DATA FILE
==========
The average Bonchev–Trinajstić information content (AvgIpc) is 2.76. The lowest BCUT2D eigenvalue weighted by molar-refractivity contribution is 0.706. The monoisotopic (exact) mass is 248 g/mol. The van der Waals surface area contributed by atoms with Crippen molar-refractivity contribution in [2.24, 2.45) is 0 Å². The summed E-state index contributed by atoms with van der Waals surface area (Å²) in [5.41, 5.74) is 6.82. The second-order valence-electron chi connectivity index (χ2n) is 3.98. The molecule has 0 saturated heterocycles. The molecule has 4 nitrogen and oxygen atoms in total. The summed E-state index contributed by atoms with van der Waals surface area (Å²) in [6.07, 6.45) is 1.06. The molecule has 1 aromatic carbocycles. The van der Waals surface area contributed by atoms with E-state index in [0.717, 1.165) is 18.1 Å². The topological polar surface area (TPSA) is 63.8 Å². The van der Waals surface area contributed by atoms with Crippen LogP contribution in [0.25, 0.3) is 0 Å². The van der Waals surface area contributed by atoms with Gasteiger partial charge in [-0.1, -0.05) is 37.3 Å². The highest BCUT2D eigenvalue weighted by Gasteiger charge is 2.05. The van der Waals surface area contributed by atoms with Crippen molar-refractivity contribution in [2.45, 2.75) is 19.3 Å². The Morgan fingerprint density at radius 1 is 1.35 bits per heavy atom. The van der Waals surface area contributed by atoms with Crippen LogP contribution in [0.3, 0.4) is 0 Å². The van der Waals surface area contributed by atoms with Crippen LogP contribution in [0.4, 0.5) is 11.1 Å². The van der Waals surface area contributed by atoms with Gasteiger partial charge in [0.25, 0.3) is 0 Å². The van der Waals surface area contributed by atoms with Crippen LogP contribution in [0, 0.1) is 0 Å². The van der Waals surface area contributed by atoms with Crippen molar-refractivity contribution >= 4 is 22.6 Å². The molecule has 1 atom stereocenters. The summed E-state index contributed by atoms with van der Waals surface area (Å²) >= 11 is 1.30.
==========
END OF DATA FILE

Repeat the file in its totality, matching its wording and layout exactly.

The average Bonchev–Trinajstić information content (AvgIpc) is 2.76. The lowest BCUT2D eigenvalue weighted by molar-refractivity contribution is 0.706. The monoisotopic (exact) mass is 248 g/mol. The van der Waals surface area contributed by atoms with Crippen molar-refractivity contribution in [2.24, 2.45) is 0 Å². The summed E-state index contributed by atoms with van der Waals surface area (Å²) in [5.41, 5.74) is 6.82. The second-order valence-electron chi connectivity index (χ2n) is 3.98. The molecule has 0 saturated heterocycles. The molecule has 4 nitrogen and oxygen atoms in total. The summed E-state index contributed by atoms with van der Waals surface area (Å²) in [6.07, 6.45) is 1.06. The molecule has 1 aromatic carbocycles. The van der Waals surface area contributed by atoms with E-state index in [0.717, 1.165) is 18.1 Å². The topological polar surface area (TPSA) is 63.8 Å². The van der Waals surface area contributed by atoms with Crippen LogP contribution in [0.25, 0.3) is 0 Å². The van der Waals surface area contributed by atoms with Gasteiger partial charge in [-0.1, -0.05) is 37.3 Å². The highest BCUT2D eigenvalue weighted by Gasteiger charge is 2.05. The van der Waals surface area contributed by atoms with Crippen molar-refractivity contribution in [2.45, 2.75) is 19.3 Å². The Morgan fingerprint density at radius 1 is 1.35 bits per heavy atom. The van der Waals surface area contributed by atoms with Crippen LogP contribution in [0.3, 0.4) is 0 Å². The van der Waals surface area contributed by atoms with Crippen LogP contribution in [0.4, 0.5) is 11.1 Å². The van der Waals surface area contributed by atoms with Gasteiger partial charge in [0.25, 0.3) is 0 Å². The van der Waals surface area contributed by atoms with Crippen LogP contribution in [0, 0.1) is 0 Å². The van der Waals surface area contributed by atoms with Crippen molar-refractivity contribution >= 4 is 22.6 Å². The molecule has 1 atom stereocenters. The summed E-state index contributed by atoms with van der Waals surface area (Å²) >= 11 is 1.30.